JOHNSON: When I wrote the book, I always - like, I knew it was going to be challenged.

FADEL: Yeah.

JOHNSON: And, you know, I knew at some point, it was going to be banned.

FADEL: Why did you know that?

JOHNSON: I knew it because I remember watching "The Hate U Give" get banned. And I was like, huh. Well, I've read "The Hate U Give," and I know what I'm writing. And I'm like, If that's getting banned, my book doesn't stand a chance. So (laughter), you know, and then, you know, by the time the CRT wave started happening, and it was like, OK, well, I definitely talk about, you know, the problem with the former presidents of this country and slavery and, you know, righting some of the wrongs that - how history has been taught. So I always knew it was going to be one of those books that got caught in it. I never thought it would become, like, such a heightened center of political conversation. But at the same time, I've always been prepared for these type of things. I've been fighting for LGBTQ rights for as long as I can remember because in turn, I'm fighting for myself and fighting for people like me.

FADEL: You know, in all of this negative reaction that we've been discussing, book banning and groups politicizing the situation, have you had also those support and positive reaction to your work from teachers, from librarians, from parents?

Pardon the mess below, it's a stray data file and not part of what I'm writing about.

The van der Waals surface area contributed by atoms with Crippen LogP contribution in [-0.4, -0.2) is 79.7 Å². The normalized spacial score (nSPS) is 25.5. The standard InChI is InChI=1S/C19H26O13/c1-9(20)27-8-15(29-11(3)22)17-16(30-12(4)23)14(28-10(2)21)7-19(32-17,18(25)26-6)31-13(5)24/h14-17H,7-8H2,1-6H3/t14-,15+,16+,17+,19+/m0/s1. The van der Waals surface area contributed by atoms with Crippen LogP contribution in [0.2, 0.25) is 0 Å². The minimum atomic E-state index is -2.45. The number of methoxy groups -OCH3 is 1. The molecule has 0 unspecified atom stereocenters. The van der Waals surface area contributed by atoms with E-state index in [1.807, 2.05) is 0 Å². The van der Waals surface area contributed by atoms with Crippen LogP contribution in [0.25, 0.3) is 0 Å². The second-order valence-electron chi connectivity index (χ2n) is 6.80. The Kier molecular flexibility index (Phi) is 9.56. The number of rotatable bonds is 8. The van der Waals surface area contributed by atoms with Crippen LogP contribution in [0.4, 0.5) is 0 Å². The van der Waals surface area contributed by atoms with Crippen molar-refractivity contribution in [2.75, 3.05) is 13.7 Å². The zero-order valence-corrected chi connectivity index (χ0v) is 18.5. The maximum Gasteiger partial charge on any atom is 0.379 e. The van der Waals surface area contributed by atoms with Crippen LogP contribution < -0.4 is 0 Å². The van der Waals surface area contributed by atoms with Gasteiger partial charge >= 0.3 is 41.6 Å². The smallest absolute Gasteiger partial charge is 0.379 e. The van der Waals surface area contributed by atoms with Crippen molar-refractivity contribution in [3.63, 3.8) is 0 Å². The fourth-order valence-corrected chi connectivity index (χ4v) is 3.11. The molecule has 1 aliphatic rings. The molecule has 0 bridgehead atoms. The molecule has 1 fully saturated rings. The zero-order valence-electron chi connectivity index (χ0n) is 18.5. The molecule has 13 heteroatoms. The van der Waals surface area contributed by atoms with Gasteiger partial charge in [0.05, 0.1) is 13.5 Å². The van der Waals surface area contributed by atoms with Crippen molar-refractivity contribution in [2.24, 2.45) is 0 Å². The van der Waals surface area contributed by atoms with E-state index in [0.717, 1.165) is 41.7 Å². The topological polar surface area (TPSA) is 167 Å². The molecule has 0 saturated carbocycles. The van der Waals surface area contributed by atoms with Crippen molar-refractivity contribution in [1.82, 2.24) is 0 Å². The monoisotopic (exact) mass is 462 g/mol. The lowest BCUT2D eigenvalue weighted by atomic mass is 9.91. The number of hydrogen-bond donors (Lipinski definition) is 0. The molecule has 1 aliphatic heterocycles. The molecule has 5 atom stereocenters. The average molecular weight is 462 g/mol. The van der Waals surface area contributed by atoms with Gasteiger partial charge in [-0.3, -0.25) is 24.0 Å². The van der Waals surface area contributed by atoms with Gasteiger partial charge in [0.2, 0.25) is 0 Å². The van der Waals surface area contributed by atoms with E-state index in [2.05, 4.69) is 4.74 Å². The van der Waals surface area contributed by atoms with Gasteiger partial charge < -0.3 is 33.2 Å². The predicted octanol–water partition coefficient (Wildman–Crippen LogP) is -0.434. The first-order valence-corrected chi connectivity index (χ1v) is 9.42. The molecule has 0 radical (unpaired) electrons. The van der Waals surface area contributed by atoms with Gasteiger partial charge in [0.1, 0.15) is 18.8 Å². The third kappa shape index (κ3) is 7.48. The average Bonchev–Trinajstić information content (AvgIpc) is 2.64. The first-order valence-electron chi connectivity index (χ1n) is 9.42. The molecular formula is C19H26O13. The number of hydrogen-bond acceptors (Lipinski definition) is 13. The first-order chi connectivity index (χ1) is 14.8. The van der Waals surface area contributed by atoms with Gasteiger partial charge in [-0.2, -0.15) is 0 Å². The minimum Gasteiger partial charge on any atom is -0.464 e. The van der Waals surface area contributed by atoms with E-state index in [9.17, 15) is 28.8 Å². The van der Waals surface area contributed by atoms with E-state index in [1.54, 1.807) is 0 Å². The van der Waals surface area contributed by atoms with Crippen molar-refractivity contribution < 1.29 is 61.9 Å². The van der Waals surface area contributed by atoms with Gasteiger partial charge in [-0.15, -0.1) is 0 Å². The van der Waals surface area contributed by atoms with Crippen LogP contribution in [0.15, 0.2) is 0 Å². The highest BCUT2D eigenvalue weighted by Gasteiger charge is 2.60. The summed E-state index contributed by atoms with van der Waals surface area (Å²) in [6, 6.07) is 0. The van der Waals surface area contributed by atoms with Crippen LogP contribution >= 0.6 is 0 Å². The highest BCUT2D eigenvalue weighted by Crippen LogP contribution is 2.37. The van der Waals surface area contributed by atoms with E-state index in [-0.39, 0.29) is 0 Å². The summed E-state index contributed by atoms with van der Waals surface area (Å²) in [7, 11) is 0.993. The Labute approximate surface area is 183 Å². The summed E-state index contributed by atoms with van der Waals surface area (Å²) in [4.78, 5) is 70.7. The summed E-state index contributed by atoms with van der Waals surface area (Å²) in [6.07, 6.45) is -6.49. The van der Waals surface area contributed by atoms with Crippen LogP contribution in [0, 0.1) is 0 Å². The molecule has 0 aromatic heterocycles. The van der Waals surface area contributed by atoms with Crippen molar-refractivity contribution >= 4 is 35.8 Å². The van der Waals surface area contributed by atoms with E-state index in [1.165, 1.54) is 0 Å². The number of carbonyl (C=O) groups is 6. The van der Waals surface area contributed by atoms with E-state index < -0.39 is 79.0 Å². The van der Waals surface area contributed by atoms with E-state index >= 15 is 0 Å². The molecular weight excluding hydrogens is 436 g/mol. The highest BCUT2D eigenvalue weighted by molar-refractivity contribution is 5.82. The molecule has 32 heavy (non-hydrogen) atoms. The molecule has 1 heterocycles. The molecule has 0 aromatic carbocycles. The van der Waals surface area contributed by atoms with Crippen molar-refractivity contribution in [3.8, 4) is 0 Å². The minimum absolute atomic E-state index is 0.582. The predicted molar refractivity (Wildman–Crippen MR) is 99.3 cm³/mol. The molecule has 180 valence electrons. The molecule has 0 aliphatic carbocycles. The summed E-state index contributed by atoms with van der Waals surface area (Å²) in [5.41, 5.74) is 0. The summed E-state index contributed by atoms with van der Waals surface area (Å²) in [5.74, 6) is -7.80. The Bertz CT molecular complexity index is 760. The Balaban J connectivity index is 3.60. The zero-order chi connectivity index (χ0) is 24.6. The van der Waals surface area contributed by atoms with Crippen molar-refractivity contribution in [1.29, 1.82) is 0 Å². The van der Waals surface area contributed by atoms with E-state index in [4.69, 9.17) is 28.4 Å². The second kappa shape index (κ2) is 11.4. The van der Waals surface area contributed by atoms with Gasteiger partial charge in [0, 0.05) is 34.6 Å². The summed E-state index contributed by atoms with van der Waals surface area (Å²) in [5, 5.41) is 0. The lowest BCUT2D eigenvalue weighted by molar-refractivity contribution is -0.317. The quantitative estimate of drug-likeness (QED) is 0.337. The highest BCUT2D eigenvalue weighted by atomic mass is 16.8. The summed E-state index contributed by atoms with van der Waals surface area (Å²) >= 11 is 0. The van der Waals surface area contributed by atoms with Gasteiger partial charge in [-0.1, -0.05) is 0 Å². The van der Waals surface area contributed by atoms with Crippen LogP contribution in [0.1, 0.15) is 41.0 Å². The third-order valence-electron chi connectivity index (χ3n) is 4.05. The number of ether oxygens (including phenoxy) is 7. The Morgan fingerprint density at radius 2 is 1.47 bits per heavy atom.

JOHNSON: Oh, yeah, most definitely. I would say the support far outweighs the nonsupport. It is being talked about at school board meetings. Like, that you - because they're the loudest, a lot of times, the other side is what's heard the most. But be very clear - I've sat in on school board meetings and watched enough of them. There is a lot of support for the book. And teens have not only supported, like, at school board meetings, but they've written letters. So the book in and of itself - like I said, it's so much bigger than just my story. And I'm watching it in real time help so many people, from parents to children to teachers to librarians across the board.

FADEL: George M. Johnson, author of "All Boys Aren't Blue." Thank you so much for your time.

JOHNSON: Thank you.

(SOUNDBITE OF MUSIC) Transcript provided by NPR, Copyright NPR.